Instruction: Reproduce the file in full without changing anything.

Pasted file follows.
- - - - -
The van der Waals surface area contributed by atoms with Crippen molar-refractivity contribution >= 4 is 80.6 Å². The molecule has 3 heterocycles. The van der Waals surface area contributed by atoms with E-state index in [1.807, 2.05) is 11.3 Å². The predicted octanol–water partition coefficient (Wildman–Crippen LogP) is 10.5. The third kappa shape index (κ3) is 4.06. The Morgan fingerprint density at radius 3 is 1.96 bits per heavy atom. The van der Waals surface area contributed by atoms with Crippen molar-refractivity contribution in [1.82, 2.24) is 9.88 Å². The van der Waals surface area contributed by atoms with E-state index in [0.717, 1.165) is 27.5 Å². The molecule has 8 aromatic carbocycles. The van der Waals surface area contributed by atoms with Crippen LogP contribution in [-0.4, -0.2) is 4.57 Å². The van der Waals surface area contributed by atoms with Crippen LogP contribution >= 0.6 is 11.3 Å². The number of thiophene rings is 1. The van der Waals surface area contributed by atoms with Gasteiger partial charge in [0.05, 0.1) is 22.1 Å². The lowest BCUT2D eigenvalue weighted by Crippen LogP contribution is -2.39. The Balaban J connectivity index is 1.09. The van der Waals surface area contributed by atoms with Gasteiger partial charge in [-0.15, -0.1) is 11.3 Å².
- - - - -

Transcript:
The van der Waals surface area contributed by atoms with Crippen molar-refractivity contribution >= 4 is 80.6 Å². The molecule has 3 heterocycles. The van der Waals surface area contributed by atoms with E-state index in [1.807, 2.05) is 11.3 Å². The predicted octanol–water partition coefficient (Wildman–Crippen LogP) is 10.5. The third kappa shape index (κ3) is 4.06. The Morgan fingerprint density at radius 3 is 1.96 bits per heavy atom. The van der Waals surface area contributed by atoms with Crippen molar-refractivity contribution in [1.82, 2.24) is 9.88 Å². The van der Waals surface area contributed by atoms with E-state index in [0.717, 1.165) is 27.5 Å². The molecule has 8 aromatic carbocycles. The van der Waals surface area contributed by atoms with Crippen LogP contribution in [-0.4, -0.2) is 4.57 Å². The van der Waals surface area contributed by atoms with Crippen LogP contribution >= 0.6 is 11.3 Å². The number of thiophene rings is 1. The van der Waals surface area contributed by atoms with Gasteiger partial charge in [0.05, 0.1) is 22.1 Å². The lowest BCUT2D eigenvalue weighted by Crippen LogP contribution is -2.39. The Balaban J connectivity index is 1.09. The van der Waals surface area contributed by atoms with Gasteiger partial charge in [-0.15, -0.1) is 11.3 Å².